ejournals@cambridge asks Yvonne Nobis (Librarian, Central Science Library and Moore Library) what the Data Citation Index will mean to Cambridge

ejournals@cambridge: Why would you support the Data Citation Index as a new subscription in Cambridge?

YN: I believe that the Data Citation Index will be a vitally important tool for researchers and those working in research support across all disciplines, but most particularly in the sciences.

ejournals@cambridge: What is different about the DCI and why is it important?

YN: The Data Citation Index provides seamless access to research data that has been harvested from repositories world wide. This enables researchers to locate information that may be directly pertinent to their research but was previously hidden, as there is no effective way of knowing what may be in an institutional or subject specific repository. It should be noted that often those from outside a domain may be interested in data produced elsewhere, and which is available in a subject based repository, but lack the necessary domain expertise to retrieve it. The DCI has a completely novel approach to harvesting research data material such as research datasets themselves, and currently over 2 million datasets and databases are fully searchable via the Data Citation Index.

ejournals@cambridge: How do you foresee the DCI being used in Cambridge?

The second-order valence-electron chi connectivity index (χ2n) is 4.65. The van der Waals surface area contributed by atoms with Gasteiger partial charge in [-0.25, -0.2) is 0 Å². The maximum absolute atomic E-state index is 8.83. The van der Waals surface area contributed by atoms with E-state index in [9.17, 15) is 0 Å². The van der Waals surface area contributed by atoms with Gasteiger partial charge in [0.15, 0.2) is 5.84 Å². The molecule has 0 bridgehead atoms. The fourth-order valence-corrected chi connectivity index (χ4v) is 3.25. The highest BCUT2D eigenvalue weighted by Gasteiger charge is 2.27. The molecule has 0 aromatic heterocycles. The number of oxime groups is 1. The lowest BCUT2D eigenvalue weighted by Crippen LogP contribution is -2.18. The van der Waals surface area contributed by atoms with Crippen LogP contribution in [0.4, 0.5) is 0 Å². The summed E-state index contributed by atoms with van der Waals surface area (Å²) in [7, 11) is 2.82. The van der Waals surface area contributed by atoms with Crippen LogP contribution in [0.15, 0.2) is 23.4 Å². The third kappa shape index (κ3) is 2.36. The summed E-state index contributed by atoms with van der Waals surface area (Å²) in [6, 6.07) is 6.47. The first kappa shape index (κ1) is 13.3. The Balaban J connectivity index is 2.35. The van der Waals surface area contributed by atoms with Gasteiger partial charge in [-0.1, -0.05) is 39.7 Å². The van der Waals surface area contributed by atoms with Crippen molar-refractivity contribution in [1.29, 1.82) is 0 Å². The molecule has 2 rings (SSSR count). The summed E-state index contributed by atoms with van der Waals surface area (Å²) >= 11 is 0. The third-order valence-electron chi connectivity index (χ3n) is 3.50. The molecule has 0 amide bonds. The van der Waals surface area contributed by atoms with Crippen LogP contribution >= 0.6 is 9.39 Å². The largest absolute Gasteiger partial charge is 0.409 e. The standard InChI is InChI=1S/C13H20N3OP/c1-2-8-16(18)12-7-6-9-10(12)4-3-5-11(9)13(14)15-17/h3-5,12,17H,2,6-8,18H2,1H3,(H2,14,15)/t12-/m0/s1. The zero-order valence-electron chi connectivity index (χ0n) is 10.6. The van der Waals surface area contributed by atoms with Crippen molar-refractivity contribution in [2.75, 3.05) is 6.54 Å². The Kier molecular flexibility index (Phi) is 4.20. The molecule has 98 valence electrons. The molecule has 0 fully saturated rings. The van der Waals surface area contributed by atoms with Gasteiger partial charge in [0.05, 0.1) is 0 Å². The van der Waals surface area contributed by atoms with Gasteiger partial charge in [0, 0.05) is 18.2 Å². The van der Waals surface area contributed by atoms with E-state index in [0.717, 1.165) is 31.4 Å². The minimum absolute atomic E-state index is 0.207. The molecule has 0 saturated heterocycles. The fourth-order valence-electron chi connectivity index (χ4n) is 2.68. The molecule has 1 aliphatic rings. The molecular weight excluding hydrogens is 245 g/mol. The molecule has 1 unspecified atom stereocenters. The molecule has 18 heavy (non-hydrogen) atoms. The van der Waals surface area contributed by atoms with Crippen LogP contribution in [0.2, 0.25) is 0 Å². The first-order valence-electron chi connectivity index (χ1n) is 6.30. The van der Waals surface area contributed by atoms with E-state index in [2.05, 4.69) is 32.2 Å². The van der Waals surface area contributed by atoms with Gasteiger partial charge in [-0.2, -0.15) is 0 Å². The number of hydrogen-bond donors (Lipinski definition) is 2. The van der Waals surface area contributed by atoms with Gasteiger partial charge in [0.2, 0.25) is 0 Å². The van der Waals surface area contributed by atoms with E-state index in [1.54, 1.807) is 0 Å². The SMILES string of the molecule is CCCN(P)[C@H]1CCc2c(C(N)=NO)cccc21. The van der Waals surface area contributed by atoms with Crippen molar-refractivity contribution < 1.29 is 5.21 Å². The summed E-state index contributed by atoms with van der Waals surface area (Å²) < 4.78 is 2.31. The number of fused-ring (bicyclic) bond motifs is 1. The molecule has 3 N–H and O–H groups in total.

YN: Alongside enabling researchers to locate primary source material which they may otherwise be unaware of and aiding interdisciplinary research by making such material discoverable, the Data Citation Index assists researchers who wish to track the impact of their research. This latter factor is becoming increasingly important with the growth of new models for attributing credit for scientific research (for example, altmetrics) where models of judging (in particular scientific) impact are attempting to ‘crowdsource’ peer review. In this environment the sharing (and discoverability) of “raw science ” such as datasets is increasingly crucial. Material which is located by a search in the DCI is linked to related peer-reviewed literature indexed in the main Web of Science database.

ejournals@cambridge: So you are pleased to be offering the DCI to Cambridge researchers?

YN: I would argue that by subscribing to the Data Citation Index we are providing a critical service for our users in the research community – both by helping them locate material and making their raw data (and hence the credit attributable for it) available to the world.

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